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Word prominence in Pattani Malay and the mythical moraic onset (2020-)

Pattani Malay is an oft-cited example of a language with moraic initial geminates (Hajek & Goedemans, 2003; Topintzi, 2008), a claim based on an alleged stress shift process.


This paper provides empirical evidence against previous impressionistic descriptions (e.g., Yupho, 1989) that initial geminates cause stress to move from the final to the initial syllable of disyllables.


Phonologically speaking, a larger vowel distribution and absence of the neutral /ɨ/ in the final syllable point to prominence on the final syllable regardless of the type of onset. Phonetically, our acoustic analysis also reveals that words with and without initial geminates display similar acoustic profiles. More specifically, the final syllable always has significantly longer duration in all utterance positions, and significantly higher F0 in phrase-medial positions.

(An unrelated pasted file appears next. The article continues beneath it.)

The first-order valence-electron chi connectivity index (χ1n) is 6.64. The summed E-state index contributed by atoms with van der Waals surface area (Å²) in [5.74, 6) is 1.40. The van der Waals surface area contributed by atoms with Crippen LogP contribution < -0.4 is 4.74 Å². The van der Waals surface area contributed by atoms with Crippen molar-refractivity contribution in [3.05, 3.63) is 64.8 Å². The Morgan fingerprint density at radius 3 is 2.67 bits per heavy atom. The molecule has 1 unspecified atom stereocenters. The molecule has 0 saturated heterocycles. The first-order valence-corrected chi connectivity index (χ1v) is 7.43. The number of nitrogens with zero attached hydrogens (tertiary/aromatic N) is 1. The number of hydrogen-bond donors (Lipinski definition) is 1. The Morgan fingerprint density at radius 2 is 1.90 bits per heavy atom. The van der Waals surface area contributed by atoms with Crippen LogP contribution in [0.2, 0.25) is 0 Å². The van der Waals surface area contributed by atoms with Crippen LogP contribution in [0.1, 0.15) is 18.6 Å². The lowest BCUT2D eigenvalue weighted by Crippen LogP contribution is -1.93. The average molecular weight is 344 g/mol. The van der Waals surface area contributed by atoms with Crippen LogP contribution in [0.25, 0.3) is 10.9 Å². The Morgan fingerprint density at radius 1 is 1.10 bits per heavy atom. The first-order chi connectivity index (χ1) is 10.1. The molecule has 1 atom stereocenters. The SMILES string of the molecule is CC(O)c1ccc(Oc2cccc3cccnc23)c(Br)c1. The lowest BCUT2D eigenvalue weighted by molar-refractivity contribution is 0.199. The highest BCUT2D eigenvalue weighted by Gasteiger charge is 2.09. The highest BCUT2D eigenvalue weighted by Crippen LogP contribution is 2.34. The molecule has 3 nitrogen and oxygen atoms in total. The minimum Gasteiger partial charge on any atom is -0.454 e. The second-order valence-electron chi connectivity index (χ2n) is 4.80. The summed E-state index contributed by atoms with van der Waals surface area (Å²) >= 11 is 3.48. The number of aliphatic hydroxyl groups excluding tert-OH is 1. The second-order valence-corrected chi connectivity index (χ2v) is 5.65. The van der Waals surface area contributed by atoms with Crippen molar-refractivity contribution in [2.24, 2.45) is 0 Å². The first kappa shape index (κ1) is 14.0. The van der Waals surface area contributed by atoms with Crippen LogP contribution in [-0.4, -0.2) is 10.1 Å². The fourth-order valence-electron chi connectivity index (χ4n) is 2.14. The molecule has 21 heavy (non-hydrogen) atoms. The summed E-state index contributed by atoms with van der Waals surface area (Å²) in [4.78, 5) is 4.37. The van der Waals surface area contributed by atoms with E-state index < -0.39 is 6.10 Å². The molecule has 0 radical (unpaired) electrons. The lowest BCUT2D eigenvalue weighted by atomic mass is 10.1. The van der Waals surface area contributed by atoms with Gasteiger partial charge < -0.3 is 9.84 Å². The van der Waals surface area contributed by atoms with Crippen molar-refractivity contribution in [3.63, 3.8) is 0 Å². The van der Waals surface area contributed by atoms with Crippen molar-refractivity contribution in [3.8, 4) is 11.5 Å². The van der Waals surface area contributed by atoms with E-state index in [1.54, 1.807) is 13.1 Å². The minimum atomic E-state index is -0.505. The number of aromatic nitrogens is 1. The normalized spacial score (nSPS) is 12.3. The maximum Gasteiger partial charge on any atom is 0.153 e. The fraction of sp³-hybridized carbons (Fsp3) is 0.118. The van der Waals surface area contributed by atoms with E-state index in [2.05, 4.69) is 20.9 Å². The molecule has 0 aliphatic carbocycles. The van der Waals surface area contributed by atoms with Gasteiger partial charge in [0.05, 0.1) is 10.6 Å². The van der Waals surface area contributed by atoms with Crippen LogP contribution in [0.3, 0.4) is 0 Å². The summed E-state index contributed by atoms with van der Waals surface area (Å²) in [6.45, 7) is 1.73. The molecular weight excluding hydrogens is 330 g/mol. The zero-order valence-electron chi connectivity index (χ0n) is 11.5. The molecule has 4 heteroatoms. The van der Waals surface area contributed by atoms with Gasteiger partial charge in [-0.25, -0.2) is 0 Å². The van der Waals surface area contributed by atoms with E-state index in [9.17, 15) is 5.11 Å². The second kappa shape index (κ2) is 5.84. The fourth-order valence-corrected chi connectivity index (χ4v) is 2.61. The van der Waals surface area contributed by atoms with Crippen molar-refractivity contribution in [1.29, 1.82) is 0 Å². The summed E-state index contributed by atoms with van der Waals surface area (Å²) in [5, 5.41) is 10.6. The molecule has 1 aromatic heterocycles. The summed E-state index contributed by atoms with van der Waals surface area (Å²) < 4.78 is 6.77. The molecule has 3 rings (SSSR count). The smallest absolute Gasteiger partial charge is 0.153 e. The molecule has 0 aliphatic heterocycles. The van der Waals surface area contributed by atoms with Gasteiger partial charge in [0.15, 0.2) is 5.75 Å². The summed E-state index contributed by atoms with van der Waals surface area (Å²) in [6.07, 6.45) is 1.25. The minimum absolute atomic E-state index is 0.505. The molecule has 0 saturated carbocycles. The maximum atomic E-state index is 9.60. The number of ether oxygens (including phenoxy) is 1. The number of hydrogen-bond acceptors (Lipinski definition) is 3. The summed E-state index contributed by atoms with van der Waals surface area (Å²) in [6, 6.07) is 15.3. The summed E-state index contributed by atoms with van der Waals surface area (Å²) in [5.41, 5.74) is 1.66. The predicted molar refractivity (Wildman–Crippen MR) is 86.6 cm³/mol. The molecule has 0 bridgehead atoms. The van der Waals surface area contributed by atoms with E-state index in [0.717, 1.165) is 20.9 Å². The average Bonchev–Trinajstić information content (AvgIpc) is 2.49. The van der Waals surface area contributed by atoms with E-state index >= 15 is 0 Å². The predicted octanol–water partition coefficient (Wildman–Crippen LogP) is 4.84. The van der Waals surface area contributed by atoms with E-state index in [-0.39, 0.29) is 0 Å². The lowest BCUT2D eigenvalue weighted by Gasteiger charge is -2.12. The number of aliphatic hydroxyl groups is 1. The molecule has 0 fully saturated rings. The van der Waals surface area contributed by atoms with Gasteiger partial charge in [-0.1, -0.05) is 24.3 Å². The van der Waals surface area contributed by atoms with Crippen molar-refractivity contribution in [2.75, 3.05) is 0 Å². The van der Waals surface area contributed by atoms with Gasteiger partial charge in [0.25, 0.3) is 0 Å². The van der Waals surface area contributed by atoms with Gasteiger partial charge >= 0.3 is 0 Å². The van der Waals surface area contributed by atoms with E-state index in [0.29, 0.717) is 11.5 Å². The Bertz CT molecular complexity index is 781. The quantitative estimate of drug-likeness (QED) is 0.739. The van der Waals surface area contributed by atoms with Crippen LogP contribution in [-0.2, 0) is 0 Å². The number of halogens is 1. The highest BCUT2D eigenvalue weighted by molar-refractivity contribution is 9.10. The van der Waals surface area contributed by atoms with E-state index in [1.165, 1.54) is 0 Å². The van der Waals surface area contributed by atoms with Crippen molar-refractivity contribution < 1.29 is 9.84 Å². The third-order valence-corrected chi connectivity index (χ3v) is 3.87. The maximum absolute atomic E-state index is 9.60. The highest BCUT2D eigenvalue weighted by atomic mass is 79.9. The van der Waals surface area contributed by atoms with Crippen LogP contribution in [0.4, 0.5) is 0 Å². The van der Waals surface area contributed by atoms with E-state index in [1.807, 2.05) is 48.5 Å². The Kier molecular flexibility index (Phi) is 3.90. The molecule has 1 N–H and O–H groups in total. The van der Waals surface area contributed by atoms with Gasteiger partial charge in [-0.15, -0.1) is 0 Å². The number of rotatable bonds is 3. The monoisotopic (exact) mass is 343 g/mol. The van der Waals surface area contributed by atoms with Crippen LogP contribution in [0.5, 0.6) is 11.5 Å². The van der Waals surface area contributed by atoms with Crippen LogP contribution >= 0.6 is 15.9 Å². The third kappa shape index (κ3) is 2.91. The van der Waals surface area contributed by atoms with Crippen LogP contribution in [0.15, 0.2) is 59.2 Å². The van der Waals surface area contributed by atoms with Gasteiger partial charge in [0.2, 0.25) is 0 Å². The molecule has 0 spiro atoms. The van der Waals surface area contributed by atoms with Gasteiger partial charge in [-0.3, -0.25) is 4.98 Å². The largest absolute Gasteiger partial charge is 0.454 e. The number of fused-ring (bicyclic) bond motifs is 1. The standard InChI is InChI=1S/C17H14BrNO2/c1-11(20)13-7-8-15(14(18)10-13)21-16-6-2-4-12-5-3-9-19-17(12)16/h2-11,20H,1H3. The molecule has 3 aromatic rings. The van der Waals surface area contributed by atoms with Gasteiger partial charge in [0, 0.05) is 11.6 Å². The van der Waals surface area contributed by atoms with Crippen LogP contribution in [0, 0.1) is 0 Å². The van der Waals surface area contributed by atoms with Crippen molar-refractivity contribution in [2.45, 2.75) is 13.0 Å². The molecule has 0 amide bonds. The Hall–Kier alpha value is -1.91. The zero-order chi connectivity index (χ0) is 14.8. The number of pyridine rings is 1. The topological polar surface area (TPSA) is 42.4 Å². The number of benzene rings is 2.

These results indicate that word-level prominence in disyllables in this language is not attracted by initial geminates but remains fixed on the final syllable. Therefore, the claim that Pattani Malay is a language with moraic onsets is not tenable.


This work is a collaboration between Cornell Phonetics Lab members (Francesco Burroni and Sireemas Maspong) and Southeast Asian Linguistics Research Unit, Chulalongkorn University (Pittayawat Pittayaporn and Pimthip Kochaiyaphum).